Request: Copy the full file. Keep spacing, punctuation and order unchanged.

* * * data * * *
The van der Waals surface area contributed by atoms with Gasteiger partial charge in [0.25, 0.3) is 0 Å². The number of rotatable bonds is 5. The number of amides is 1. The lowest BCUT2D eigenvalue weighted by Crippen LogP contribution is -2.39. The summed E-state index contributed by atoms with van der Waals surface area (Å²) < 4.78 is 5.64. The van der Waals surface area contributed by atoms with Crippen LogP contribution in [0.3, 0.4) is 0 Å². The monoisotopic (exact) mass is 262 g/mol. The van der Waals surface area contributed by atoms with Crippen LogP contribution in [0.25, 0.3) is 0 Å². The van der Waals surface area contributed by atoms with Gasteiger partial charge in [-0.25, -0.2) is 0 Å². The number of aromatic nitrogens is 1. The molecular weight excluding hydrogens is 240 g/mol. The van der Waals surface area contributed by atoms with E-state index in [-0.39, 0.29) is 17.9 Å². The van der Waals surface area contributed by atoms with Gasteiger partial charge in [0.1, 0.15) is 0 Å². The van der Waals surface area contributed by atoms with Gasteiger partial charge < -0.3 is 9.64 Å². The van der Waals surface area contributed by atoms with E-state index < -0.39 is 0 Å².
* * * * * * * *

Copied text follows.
The van der Waals surface area contributed by atoms with Gasteiger partial charge in [0.25, 0.3) is 0 Å². The number of rotatable bonds is 5. The number of amides is 1. The lowest BCUT2D eigenvalue weighted by Crippen LogP contribution is -2.39. The summed E-state index contributed by atoms with van der Waals surface area (Å²) < 4.78 is 5.64. The van der Waals surface area contributed by atoms with Crippen LogP contribution in [0.3, 0.4) is 0 Å². The monoisotopic (exact) mass is 262 g/mol. The van der Waals surface area contributed by atoms with Crippen LogP contribution in [0.25, 0.3) is 0 Å². The van der Waals surface area contributed by atoms with Gasteiger partial charge in [-0.25, -0.2) is 0 Å². The number of aromatic nitrogens is 1. The molecular weight excluding hydrogens is 240 g/mol. The van der Waals surface area contributed by atoms with E-state index in [-0.39, 0.29) is 17.9 Å². The van der Waals surface area contributed by atoms with Gasteiger partial charge in [0.1, 0.15) is 0 Å². The van der Waals surface area contributed by atoms with Gasteiger partial charge < -0.3 is 9.64 Å². The van der Waals surface area contributed by atoms with E-state index < -0.39 is 0 Å².